President Evo Morales' socialist government is close to warding off a challenge to its staying power.
The most left-wing presidential candidate came from behind and bested a whole array of right-wing candidates to enter a runoff election.
Two sets of realities are opposed: a small, wealthy, U.S.-backed minority and popular mobilization, always in the background, but now gathering new strength.
Paramilitary forces have displaced over four million rural people from 16 million acres of land.
Former President Jimmy Carter began a three-day visit to Cuba yesterday and was scheduled to meet President Raul Castro today.
A strike by teachers in Honduras, which has led to a confrontation with the right-wing government, could have riipple effects.
Two former Argentinian dictators and some of their henchmen are on trial for charges charges of concocting a scheme to kidnap the babies of political opponents they murdered.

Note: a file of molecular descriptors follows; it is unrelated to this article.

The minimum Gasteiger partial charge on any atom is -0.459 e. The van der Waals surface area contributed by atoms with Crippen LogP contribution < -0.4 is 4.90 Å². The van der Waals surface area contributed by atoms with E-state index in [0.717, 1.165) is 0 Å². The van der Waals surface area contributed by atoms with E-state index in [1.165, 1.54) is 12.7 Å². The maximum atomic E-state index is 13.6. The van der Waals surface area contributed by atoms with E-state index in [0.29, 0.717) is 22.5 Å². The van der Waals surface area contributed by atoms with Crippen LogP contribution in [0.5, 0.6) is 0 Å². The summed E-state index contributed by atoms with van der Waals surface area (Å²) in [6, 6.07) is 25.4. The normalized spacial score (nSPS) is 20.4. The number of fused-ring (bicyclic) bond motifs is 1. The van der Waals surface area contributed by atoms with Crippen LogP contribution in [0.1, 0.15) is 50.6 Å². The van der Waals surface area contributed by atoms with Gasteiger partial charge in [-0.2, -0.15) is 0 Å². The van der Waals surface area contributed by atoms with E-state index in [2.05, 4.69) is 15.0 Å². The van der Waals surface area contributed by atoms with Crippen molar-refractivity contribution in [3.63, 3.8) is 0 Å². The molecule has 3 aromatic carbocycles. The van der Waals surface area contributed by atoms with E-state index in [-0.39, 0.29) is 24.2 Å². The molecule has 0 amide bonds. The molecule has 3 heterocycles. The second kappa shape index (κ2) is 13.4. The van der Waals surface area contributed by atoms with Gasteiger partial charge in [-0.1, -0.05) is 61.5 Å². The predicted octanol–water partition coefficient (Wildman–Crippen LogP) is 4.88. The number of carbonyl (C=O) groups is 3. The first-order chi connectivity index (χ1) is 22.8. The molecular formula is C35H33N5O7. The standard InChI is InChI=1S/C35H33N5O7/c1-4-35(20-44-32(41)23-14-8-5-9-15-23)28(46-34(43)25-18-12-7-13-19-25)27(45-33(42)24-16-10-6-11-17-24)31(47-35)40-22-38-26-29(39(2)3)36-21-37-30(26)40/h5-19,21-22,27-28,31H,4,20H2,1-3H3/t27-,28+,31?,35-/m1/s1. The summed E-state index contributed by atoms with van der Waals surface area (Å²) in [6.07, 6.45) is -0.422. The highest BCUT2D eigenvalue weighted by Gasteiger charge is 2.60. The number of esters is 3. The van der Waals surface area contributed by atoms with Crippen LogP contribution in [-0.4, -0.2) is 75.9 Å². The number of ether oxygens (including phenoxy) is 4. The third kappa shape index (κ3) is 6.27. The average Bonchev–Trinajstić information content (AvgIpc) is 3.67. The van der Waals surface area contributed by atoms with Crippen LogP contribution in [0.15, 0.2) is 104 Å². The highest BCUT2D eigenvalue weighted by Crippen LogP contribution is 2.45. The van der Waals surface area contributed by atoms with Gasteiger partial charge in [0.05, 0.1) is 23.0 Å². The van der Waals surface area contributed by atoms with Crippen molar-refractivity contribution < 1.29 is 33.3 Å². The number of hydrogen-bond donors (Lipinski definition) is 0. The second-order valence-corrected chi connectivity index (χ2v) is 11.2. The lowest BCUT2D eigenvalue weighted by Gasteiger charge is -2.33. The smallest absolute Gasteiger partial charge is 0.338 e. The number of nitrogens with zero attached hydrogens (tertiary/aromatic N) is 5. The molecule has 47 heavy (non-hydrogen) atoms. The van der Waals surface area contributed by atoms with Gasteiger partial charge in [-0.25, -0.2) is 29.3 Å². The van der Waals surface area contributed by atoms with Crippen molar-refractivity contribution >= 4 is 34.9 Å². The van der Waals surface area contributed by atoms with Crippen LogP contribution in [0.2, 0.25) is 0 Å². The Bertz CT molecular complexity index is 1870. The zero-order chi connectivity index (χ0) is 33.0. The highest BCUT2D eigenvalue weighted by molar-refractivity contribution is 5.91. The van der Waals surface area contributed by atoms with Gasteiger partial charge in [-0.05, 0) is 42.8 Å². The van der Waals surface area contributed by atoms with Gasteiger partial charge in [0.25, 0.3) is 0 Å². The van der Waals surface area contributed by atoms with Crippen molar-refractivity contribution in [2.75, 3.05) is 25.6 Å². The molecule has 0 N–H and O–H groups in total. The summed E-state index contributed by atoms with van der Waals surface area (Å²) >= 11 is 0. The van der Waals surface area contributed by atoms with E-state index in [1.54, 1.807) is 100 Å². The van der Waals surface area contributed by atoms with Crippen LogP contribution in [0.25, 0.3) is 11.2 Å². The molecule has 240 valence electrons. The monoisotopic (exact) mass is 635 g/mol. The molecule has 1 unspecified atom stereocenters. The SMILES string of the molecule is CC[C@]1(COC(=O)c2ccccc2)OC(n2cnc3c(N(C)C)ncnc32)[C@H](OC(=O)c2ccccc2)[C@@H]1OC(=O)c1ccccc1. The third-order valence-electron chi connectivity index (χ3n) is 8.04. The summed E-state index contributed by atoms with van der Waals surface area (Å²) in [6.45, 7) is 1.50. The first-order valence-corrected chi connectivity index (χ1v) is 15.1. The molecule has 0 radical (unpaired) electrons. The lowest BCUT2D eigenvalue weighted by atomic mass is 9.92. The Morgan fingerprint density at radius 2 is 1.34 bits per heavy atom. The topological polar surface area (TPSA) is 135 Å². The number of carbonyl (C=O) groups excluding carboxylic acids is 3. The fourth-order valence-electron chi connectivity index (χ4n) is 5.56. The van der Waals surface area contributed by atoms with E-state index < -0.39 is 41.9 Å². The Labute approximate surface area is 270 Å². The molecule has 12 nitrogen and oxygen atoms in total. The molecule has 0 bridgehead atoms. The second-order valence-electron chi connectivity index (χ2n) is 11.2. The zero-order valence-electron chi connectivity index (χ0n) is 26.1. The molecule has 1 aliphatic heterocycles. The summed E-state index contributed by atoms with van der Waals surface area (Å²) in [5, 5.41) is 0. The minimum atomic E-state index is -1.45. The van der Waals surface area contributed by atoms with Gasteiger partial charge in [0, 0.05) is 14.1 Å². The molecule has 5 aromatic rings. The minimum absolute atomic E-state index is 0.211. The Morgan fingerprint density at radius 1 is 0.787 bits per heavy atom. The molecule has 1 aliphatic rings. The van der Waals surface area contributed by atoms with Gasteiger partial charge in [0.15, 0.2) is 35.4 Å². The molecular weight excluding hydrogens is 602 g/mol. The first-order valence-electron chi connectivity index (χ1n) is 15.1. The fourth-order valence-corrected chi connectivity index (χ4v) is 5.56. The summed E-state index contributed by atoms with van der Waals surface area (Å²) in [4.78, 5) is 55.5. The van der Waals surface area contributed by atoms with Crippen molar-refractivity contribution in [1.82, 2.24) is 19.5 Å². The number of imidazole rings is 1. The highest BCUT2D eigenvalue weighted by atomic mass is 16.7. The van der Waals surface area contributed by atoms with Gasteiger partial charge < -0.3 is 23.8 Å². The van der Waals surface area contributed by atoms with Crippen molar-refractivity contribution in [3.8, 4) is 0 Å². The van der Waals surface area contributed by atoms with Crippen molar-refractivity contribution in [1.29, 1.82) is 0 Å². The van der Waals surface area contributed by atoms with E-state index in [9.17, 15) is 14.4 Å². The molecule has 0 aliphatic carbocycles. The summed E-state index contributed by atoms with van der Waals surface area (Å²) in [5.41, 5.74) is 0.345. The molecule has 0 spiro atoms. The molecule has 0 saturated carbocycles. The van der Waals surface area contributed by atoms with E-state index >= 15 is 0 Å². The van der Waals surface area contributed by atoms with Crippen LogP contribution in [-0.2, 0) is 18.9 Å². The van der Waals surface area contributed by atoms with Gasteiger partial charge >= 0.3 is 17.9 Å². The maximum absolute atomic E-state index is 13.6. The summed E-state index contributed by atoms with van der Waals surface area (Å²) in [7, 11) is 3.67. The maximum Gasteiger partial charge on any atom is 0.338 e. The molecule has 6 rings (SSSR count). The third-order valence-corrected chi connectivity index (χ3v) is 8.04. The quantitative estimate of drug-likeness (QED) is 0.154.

On Monday January 10, the trial of Luis Posada Carriles began in the federal courthouse in El Paso, Texas. Posada is seen in most of Latin America as a terrorist, responsible for many deaths. Yet he is only being tried on two counts of perjury, one of obstruction of justice, one of naturalization fraud and seven of lying to immigration authorities.
Former Honduran President Manuel Zelaya angrily blasted the U.S. State Department comments revealed in a secret diplomatic cable.
The growing mass of Colombian political prisoners has gained less international attention than the murdered and "disappeared," than millions displaced from their land, than epidemic spying and fear-mongering.